Snow Removal Contractor’s Insurer Ordered to Defend Property Owner Under “Additional Insured” Endorsement

Further addendum: The appeal of this decision was to have been heard in April, 2009 but was abandoned before then.

Addendum: We have been advised that this decision is under appeal.

Riocan Real Estate Investment Trust (O&Y Properties Inc.) v. Lombard General Insurance Co. is a very interesting decision, just released, that deals with insurance coverage in “additional insured” situations. The ruling was made by Madam Justice Patricia C. Hennessy.

We regularly encounter this type of case in our office. Unfortunately, this is an area of law that seems to be quite poorly understood in Canada and as a result, the caselaw is uneven. However, Riocan is fairly typical of the usual situation and Justice Hennessy’s decision will certainly guide practitioners and courts in the future.

The case was an application brought by Riocan against Lombard, who insured Riocan’s snow removal contractor. Riocan sought a declaration that Lombard had a duty to defend it in two underlying personal injury actions arising from plaintiffs having  slipped and fallen on allegedly icy parking lots owned by Riocan.

Under Riocan’s contract with the snow removal company (“Palmer Paving”), the contractor had agreed to indemnify Riocan for losses suffered “as the result of anything arising from or related to the work [performed by Palmer].” The contract went on to say that “this indemnity applies whether [Riocan] is negligent or not.”

Palmer was also required to maintain a policy of insurance and to have its insurer (Lombard) name Riocan as an additional insured. (Unfortunately, the reasons do not quote the language of the underlying contract with respect to the insurance obligation.)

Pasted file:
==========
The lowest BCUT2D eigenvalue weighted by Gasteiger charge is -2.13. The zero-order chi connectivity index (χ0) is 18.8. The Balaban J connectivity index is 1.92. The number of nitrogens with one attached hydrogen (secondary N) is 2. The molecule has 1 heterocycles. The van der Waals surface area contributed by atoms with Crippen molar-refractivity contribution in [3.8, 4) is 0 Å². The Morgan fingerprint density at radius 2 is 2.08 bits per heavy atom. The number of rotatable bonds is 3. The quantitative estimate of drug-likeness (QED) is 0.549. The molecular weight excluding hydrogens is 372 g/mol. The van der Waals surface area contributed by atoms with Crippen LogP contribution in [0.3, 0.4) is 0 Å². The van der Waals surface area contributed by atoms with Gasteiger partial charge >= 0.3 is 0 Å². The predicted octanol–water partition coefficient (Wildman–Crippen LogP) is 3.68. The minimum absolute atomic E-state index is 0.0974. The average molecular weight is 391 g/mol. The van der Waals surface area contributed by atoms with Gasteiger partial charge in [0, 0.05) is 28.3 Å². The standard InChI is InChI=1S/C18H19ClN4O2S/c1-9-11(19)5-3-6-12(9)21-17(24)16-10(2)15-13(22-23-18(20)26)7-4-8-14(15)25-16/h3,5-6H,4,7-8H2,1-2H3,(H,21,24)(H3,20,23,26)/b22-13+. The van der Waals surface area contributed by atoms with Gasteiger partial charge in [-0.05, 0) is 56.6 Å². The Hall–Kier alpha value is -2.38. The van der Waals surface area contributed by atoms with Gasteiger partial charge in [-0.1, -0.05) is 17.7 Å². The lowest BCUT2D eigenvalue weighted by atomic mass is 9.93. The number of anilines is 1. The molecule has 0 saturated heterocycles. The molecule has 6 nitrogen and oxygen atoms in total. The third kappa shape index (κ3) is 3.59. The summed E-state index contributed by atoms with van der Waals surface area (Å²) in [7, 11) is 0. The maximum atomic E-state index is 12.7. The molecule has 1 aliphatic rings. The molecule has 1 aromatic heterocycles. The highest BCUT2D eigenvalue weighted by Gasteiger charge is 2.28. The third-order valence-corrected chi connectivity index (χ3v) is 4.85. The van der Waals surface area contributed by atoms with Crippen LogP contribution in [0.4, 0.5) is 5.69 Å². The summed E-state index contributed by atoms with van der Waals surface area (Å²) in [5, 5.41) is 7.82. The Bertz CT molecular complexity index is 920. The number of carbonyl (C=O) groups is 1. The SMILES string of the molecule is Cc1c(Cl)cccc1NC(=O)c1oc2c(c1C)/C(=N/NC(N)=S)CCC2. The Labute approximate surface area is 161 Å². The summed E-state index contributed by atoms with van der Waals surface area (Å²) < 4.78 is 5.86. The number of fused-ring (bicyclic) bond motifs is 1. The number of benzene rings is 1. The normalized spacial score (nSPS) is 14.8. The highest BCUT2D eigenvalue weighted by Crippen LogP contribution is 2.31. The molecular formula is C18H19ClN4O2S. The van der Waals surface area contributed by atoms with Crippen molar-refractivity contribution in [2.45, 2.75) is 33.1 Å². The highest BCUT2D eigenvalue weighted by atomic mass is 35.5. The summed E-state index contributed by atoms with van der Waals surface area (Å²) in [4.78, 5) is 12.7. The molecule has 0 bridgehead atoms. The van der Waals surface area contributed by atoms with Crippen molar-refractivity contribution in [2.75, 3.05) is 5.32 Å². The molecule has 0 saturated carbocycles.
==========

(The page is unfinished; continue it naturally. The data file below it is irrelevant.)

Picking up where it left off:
Often the first problem in these cases is that the insurer does not, in fact, name the “indemnitee” as an additional insured. However in this case, Lombard evidently did name Riocan as an additional insured.

The decision of Justice Hennessy refers to two certificates of insurance that were issued by Lombard to Riocan, confirming that it had added Riocan as an additional insured. However, there is no mention in Her Honour’s reasons of the additional insured endorsement itself. She relied on Lombard’s certificates to determine what coverage it had extended to Riocan.

This highlights one of the most common problems with the “additional insured” cases. Typically, there is an underlying contract whereby one party has agreed to have its insurer add the party as an “additional insured” or an “additional named insured” (the two terms are not synonymous). If the insurer does so, it will usually use its off-the-shelf additional insured endorsement and basically fill in the blanks. It will then issue a certificate of insurance, to evidence that the coverage exists.

This gives rise to a host of problems. First of all, it is rare, in our experience, to find that the wording of (a) the underlying contractual obligation; (b) the additional insured endorsement; and (c) the certificate of insurance, correspond with each other. Quite often, they are all different. And that is because insurers make no effort to try to match their endorsements with what their insured has contractually obliged itself to obtain. Worse, their certificates frequently describe coverage that is different from what is actually set out in the additional insured endorsement. (For an example of this problem, see Lacombe v. Don Phillips Heating, a decision of Master Beaudoin and one in which our office was involved.)

To the extent that the coverage in the endorsement departs from the obligation in the underlying contract, the insured might be exposed to damages for breach of contract.